The Man Who Wasn't There
By Renee Rusler, Park Ranger
He was expected. He was needed. But he wasn't there. Rev. Parker was supposed to meet Dr. Whitman's group at the 1836 fur trader Rendezvous in the Rocky Mountains. Parker and Whitman had come out on a scouting trip the previous year. Whitman had returned home to get married and gather recruits. In the meantime Parker was to locate a site for the new mission. Whitman had held up his end, returning with his new bride, Rev. and Mrs. Spalding, and Mr. Gray.
Though the missionaries were disappointed by Parker's absence, no one questioned his zeal for the project. He had been the first to apply to be a missionary to the Indians in the Pacific Northwest, turning to the American Board of Commissioners for Foreign Missions for support in 1833. But the Board was leery about sending him: Parker was over 54 years old, 10 years older than the oldest missionary ever appointed by the Board. Parker was persistent. Eventually the Board relented and agreed to sponsor an exploring trip. So, after all that, where was Parker? As it turned out: Hawaii.
Perhaps age was a relevant issue after all. The 57-year-old Parker apparently didn't relish the idea of traveling across the continent one more time in order to get home. So when an opportunity arose to travel by sea he took advantage of it. On June 12, 1836, while Whitman's group was traveling along the Platte River, Rev. Parker boarded a ship bound for Hawaii. There Parker waited. And waited. Finally, in November he caught a ship bound for the east coast. The voyage took 5 months, much of it trying to get around Cape Horn. On May 18, 1837, Parker finally landed at New London, Connecticut. It had been 2 years and 2 months since he had left the United States with Dr. Whitman, during which time Parker had traveled about 28,000 miles.
Parker never saw Whitman again after they parted at the Rendezvous in 1835, but he did meet one of Whitman's colleagues. Mr. Gray returned to the East in 1837 to get married and do some recruiting. Unfortunately for Gray, the mother of his fiancée refused to let him marry her daughter. Parker was able to help. He suggested Miss Mary Augusta Dix. Mr. Gray and Miss Dix were married on February 25, 1838, and left for the Oregon Country the next day. This was Parker's second missionary couple match. Parker had also helped the Whitmans get together.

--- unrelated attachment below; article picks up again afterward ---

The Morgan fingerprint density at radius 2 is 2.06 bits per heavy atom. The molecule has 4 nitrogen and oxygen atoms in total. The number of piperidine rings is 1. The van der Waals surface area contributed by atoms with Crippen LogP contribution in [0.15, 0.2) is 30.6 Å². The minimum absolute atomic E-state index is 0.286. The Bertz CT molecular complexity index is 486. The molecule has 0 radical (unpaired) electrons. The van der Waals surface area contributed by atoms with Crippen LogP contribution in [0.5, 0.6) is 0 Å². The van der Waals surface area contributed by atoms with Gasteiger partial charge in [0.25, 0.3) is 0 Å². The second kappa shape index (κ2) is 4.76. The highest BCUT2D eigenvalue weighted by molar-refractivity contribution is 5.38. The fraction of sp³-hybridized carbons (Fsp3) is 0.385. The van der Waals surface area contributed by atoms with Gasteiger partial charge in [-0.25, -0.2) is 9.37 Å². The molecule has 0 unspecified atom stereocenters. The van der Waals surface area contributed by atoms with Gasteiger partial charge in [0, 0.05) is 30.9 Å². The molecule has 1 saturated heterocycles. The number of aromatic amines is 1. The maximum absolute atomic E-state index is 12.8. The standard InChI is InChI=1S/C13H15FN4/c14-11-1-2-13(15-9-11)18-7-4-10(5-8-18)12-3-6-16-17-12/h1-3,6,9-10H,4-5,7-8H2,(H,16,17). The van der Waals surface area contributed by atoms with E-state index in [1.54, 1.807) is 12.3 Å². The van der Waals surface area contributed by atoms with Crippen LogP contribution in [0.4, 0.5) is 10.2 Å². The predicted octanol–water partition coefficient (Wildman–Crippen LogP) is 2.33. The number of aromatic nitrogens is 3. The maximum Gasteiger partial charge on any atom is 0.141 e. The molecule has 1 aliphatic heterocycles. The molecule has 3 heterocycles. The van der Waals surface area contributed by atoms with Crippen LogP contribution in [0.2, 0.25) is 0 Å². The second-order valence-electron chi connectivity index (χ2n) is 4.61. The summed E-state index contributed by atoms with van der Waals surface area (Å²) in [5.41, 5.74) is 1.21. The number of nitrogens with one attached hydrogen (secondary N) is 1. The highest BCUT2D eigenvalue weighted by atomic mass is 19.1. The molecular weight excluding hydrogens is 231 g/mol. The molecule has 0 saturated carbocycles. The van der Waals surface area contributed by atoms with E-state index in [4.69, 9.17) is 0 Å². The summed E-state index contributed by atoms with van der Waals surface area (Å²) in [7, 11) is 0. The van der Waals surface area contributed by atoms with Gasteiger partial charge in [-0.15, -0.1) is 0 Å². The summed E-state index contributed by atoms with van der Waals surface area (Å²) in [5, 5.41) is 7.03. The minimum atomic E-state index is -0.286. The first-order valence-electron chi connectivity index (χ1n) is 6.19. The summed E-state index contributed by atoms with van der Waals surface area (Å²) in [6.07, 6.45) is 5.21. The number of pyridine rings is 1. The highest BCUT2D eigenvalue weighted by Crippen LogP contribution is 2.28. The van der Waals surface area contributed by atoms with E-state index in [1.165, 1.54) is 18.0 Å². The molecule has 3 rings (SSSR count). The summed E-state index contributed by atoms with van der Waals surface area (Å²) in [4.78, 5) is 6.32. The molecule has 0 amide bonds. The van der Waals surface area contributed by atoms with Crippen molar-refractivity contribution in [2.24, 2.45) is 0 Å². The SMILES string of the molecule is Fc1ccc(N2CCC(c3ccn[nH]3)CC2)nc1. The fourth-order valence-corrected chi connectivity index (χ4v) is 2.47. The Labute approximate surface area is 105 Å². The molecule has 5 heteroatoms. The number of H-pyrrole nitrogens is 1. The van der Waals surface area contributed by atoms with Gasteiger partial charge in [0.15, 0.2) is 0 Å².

And while Parker wasn't available to provide a location for the new mission, Parker did provide some travel advice to another couple Gray recruited:
Apparently, Parker hadn't enjoyed his own sea voyage.
Parker kept notes during his travels, which he used to write a book, Journal of an Exploring Tour: Beyond the Rocky Mountains in 1835. But for Parker's colleagues, whom he was supposed to meet at the 1836 Rendezvous, this information was too little, too late. In 1839 Marcus expressed his frustration in a letter to the Board:
But other people would appear who would help the missionaries.
This is part 3 of "A Missionary Saga, Season 4: The People in Their Lives.
Next: New Found Friendships
Drury, Clifford M. Chapter 1 (PDF 3.2MB) of Marcus and Narcissa Whitman and the Opening of Old Oregon. 1994. Northwest Interpretive Association: Seattle, Washington.
Drury, Clifford M. Chapter 9 (PDF 2.2 MB) of Marcus and Narcissa Whitman and the Opening of Old Oregon. 1994. Northwest Interpretive Association: Seattle, Washington.
Whitman, Marcus. 1839. Letter to Rev. David Greene, May 10, 1839. Whitman Mission Collection.
Did You Know?
The tule lodge offers a comfortable place for the people inside. The structure is held up by wooden poles and covered with mats made of tule. Tules are a type of sedge; they grow in marshy areas; and are also called "bullrushes." Tules are stronger than they look. A tule lodge can withstand rain and wind.